‘Of Thee I Sing’ opens at Ethington at perfect time
By Laurie Merrill
GCU News Bureau
It’s no accident that Ethington Theatre’s production “Of Thee I Sing” will be performed just weeks before America chooses its next president.
Rather, the timing is cunningly deliberate. What better time to produce a singing, dancing political satire than during the height of a real-life campaign?
And this isn’t just a satire, it’s a hilarious and timeless musical comedy that takes no sides as it exuberantly makes fun of the process.
“It’s a political satire,” said Mark Fearey, the show’s music director and a College of Fine Arts and Production music faculty member. “It comes at a good time of the year. Even though it was written in (the 1930s), a lot of the humor and the lines still translate pretty well for us.”
The show, with a score and lyrics by brothers George and Ira Gershwin, opened on Broadway in 1931 and in 1932 became the first musical to win the Pulitzer Prize for Drama.
The mere age of the material presents learning opportunities for today’s vocalists, said Fearey, whose role includes teaching cast members the music, harmonies and all. He is also charged with overall music production.
“Of Thee I Sing” has a classical bent and requires each singer to use their whole voice, he said. Altos need to match ranges similar to those of sopranos.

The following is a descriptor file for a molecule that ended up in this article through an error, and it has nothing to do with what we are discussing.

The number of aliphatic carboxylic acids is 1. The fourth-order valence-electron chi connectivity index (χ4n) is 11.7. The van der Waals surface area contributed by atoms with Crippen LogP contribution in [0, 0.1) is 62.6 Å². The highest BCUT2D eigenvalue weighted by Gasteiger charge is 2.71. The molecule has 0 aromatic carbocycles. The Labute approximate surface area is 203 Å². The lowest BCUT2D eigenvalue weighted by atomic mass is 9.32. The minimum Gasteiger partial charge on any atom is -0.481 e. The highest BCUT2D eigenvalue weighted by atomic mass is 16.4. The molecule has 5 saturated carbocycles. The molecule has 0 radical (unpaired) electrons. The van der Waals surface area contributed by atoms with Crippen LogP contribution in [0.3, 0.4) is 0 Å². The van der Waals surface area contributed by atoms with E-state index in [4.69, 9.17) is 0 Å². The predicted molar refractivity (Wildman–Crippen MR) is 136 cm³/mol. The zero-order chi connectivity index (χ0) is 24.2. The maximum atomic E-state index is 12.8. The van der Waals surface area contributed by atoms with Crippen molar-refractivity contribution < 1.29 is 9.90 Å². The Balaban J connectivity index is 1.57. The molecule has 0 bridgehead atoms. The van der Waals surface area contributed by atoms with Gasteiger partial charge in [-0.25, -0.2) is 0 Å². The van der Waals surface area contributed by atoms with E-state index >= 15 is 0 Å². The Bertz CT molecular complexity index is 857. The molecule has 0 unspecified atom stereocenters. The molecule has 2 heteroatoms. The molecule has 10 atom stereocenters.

Fearey also plays piano during rehearsals and performances, which add bass, drum, trumpet, saxophone and trombone.
The musicians play their instruments in a back room with a video and audio monitor so they can see and hear the stage. On-stage actors also have a video feed so they can see Fearey.
“It frees up more of the stage,” he said. “This is a pretty good-sized set. They are scrambling for as much space as they can get.”
The humor reflected in the time the musical was written also presented learning opportunities, Fearey said.
“It’s a different style of comedy than that they are used to,” he said. “The way they wrote it back then was very witty, very quick. A lot of one-liners. It’s a little over the top.”
Without giving too much away, the story centers on presidential candidate John Wintergreen.
“Lacking a viable platform, Wintergreen promises that if elected he will marry the partner chosen for him at an Atlantic City beauty pageant. When he falls for someone else instead of Southern enchantress Diana Deveraux (the winner of the pageant), a world of trouble begins,” according to the description on Ehthington Theatre’s Facebook page.
Of course there are twists and turns throughout punctuated by slapstick humor, love songs and singing and dancing.
Fearey notes that viewers might observe that women and men had different societal roles when the show was written.
The cast has more than 50 members and includes students from a variety of colleges, not only theater majors, he said.
Costume designer Nola Yergen said there are more than 150 costumes. “It’s the largest costume show we’ve ever done” Yergen said.
“It’s fun and you’ll laugh a lot,” Fearey said.
Principle cast members include:
Presidential candidate John Wintergreen — Alexander Dubois
Mary Turner — Grace Henderson
Diana Devereaux — Devaune Bohall
The French Ambassador — Andrew Dell
VP candidate Alexander Throttlebottom — Levi Roberts
7:30 p.m. shows on Friday Oct. 14, Saturday Oct. 15, Friday Oct. 21 and Saturday Oct. 22
2 p.m. shows Sunday Oct. 16 and Sunday Oct. 23
Tickets are available here, and students get tickets free with ID.
Contact Laurie Merrill at (602) 639-6511 or email@example.com.